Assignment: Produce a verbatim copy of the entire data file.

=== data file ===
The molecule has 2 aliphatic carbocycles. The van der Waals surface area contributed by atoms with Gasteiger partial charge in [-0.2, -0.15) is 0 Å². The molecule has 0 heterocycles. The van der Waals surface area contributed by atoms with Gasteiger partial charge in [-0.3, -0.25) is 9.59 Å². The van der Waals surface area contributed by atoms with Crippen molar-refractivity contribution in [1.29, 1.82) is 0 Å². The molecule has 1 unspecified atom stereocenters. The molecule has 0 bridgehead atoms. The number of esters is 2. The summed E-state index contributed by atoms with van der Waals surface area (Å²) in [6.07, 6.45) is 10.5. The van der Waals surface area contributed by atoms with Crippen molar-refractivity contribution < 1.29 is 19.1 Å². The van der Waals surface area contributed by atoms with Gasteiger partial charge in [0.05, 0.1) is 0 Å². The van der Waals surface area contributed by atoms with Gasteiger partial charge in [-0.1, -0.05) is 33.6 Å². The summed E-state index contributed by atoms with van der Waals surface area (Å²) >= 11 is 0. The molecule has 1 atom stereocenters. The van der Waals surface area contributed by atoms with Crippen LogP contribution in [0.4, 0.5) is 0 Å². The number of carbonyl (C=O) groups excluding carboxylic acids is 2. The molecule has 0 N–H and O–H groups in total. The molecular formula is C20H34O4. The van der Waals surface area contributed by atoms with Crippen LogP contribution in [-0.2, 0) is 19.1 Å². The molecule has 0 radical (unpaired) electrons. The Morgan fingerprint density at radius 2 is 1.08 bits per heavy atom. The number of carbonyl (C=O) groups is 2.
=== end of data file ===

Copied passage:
The molecule has 2 aliphatic carbocycles. The van der Waals surface area contributed by atoms with Gasteiger partial charge in [-0.2, -0.15) is 0 Å². The molecule has 0 heterocycles. The van der Waals surface area contributed by atoms with Gasteiger partial charge in [-0.3, -0.25) is 9.59 Å². The van der Waals surface area contributed by atoms with Crippen molar-refractivity contribution in [1.29, 1.82) is 0 Å². The molecule has 1 unspecified atom stereocenters. The molecule has 0 bridgehead atoms. The number of esters is 2. The summed E-state index contributed by atoms with van der Waals surface area (Å²) in [6.07, 6.45) is 10.5. The van der Waals surface area contributed by atoms with Crippen molar-refractivity contribution < 1.29 is 19.1 Å². The van der Waals surface area contributed by atoms with Gasteiger partial charge in [0.05, 0.1) is 0 Å². The van der Waals surface area contributed by atoms with Gasteiger partial charge in [-0.1, -0.05) is 33.6 Å². The summed E-state index contributed by atoms with van der Waals surface area (Å²) >= 11 is 0. The molecule has 1 atom stereocenters. The van der Waals surface area contributed by atoms with Crippen LogP contribution in [0.4, 0.5) is 0 Å². The number of carbonyl (C=O) groups excluding carboxylic acids is 2. The molecule has 0 N–H and O–H groups in total. The molecular formula is C20H34O4. The van der Waals surface area contributed by atoms with Crippen LogP contribution in [-0.2, 0) is 19.1 Å². The molecule has 0 radical (unpaired) electrons. The Morgan fingerprint density at radius 2 is 1.08 bits per heavy atom. The number of carbonyl (C=O) groups is 2.